In the beginning CERN created the Web, and the HTML was the Word of the Web, and the Web was HTML. It was all perfect and perfectly simple, as we all know true genius lies in simplicity. But the problem soon arose that not everyone who wanted to have an online presence knew how to code. With plain old HTML, this meant that anything from a minor typo fix to adding a new feature had to go through multiple departments.
The birth of content management systems during the late 90’s carried the promise that you’d never need a coder or programmer again. With little or no knowledge of HTML or programming, the CMS would manage files and images, provide forms, complex content searches, and any other feature you could find a plugin for. But all of this came at a cost – websites became slower to build, slower to load, and it was difficult to really customize anything, so most people just bought a theme instead of creating their own designs.
The Advent of Static Site Generators
Brian Rinaldi, Content and Community Manager at Telerik, suggests “static websites today are just like vinyl LPs: they’re coming back.” Static Site Generators provide a middle ground between static and dynamic websites. There’s no abstract database – all the content is stored in text files. Instead of generating the content on demand, like a dynamic website, they pre-generate the content, so the user sees the file exactly as it is on the server. Adding and editing content is not as easy as on on a dynamic CMS WYSIWYG editor, but Markdown and Liquid templating make Static Site Generators a more flexible than an old school pure HMTL site.
All of this means that Static Site Generators are ideal for any site that doesn’t need to generate content on the fly. You can’t build a social media platform on a static website, but if you just need a blog or marketing website, Static Site Generators are the way to go.
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Why have Dynamic CMSs been so popular?
Some dynamic CMSs are also fairly customisable – many massive companies like Wired, and Quartz, and TechCrunch have completely retailored WordPress into essentially a new CMS, making it ideal for their specific needs.
Wired uses a customized version of WordPress
Why Are Static Site Generators On The Rise?
While dynamic CMSs are great for people who need a basic WordPress (or Joomla, or Drupal) theme website, or for massive corporations requiring e-commerce platforms like Magento that can support thousands of people, they create challenges for those in-between. For one, it is difficult to create custom layouts. Starting with a theme means hacking away at the existing code before implementing your own designs, and starting completely from scratch is a monumental effort.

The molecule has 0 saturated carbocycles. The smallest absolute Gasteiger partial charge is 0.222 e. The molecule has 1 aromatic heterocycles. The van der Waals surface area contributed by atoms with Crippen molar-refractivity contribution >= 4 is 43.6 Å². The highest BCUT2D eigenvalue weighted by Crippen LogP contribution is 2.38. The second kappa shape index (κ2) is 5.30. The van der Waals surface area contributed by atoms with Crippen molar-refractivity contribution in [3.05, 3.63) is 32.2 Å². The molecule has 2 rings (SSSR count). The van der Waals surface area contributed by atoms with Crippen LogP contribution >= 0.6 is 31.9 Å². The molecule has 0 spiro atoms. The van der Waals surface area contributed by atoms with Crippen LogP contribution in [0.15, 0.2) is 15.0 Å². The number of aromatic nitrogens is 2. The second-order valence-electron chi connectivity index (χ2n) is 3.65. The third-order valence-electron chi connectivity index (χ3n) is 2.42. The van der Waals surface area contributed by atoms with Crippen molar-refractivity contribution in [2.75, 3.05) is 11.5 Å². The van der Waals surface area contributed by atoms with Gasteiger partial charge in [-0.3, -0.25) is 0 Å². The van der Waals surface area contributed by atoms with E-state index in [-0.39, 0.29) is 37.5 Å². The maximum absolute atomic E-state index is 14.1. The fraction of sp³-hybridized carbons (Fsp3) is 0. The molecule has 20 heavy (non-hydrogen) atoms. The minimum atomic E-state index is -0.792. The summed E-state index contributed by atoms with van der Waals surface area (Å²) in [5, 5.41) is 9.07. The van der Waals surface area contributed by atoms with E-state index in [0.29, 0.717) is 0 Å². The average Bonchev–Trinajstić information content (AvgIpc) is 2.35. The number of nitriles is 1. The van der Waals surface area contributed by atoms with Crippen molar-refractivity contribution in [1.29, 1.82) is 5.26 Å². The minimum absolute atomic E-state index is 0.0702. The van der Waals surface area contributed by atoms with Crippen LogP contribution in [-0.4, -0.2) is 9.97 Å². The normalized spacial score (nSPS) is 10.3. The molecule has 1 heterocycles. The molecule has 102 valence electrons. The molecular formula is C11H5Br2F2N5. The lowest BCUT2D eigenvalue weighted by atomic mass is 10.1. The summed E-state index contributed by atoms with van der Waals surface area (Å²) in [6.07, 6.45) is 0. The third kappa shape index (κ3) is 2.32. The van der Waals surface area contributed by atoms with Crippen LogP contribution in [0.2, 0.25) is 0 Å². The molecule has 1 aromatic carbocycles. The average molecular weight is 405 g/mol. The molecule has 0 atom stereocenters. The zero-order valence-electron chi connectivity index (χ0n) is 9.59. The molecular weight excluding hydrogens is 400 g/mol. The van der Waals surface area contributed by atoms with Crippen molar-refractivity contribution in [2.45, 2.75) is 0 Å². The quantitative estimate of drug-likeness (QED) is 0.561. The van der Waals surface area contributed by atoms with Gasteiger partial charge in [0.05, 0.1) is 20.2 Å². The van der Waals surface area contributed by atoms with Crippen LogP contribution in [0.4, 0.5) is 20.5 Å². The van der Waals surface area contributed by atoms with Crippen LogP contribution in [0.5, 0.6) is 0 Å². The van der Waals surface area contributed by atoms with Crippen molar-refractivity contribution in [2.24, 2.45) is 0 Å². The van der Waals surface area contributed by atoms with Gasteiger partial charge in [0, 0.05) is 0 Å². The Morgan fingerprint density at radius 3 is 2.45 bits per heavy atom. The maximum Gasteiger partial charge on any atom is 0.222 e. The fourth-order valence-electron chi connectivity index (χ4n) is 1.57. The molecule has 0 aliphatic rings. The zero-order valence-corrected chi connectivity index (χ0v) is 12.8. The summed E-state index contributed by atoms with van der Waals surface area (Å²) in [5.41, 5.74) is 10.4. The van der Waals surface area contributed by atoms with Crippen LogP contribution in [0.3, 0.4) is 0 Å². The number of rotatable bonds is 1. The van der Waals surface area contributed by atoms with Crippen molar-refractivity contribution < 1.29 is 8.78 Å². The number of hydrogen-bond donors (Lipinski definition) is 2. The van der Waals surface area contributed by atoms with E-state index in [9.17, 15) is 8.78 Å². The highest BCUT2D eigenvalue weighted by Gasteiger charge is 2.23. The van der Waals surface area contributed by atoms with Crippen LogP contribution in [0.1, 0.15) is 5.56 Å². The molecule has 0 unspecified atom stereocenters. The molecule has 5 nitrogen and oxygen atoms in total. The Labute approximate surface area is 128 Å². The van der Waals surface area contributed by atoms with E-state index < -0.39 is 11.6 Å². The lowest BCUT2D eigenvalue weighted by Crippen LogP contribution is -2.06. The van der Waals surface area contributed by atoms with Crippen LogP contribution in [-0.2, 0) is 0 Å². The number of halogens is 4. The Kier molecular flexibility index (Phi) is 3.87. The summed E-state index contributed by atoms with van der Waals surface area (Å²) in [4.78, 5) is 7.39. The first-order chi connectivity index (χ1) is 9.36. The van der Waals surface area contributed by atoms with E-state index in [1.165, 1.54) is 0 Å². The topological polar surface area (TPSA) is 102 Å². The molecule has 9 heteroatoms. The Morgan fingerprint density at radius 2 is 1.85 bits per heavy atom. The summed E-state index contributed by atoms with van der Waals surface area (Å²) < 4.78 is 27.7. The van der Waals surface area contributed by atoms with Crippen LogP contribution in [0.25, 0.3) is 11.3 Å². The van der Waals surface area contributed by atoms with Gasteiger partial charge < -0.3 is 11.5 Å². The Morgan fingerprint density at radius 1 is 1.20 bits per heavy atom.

Without a lot of development work, dynamic CMSs are slow. Even with development work, caching causes a website converted to static HTML to load significantly faster than the same site rendered from a dynamic CMS. Smashing Magazine ran a test on their own site – the static version loaded 6 times faster than the dynamic version. This is especially important for mobile devices, where internet can be inconsistent and unreliable. Studies indicate that 57% of online visitors will abandon a page if it takes longer than 3 seconds to load.
Static Site Generators play nicely with CDNs, such as Amazon, CacheFly or Incapsula, which have also been gaining popularity. When you open a webpage on a static website, that page simply downloads the HTML from the server, which on a CDN can be cached for faster speeds. With dynamic CMSs, when you load a webpage the CMS has to render the page on demand. Although assets can be hosted on a CDN, the webpage itself cannot, which means significantly worse performance for the user.
Dynamic CMSs also expose your website to hackers and exploits – and the more popular a CMS is the more likely it is for it to get under attack. Static websites simply don’t have back-ends to hack into.
Some Examples of Static Site Generators
Middleman, Harp and GitBook are also popular. If you use these, you might want to look into Aerobatic for hosting. GitHub Pages is really aimed towards using Jekyll, whereas Aerobatic is generator-agnostic. Brian Rinaldi has put together a collection of simple sites built with various Static Site Generators, for an efficient comparative study of the lot.
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How Can I Switch From My Dynamic CMS to a Static Site Generator?
The biggest challenge is rebuilding your existing layout, but since Static Site Generators are built around plain HTML, you can usually just save the HTML that your present CMS renders to your desktop, then cut it into a few templates and include files. It’s a lot easier to convert from a dynamic CMS to a Static Site Generator than the other way around.
Jekyll provides tutorials on importing your posts from many dynamic CMSs, including WordPress, Drupal, Tumblr and Joomla. However, pay attention: ensure existing URLs match up! You don’t want any links to your current website to break when you make the switch.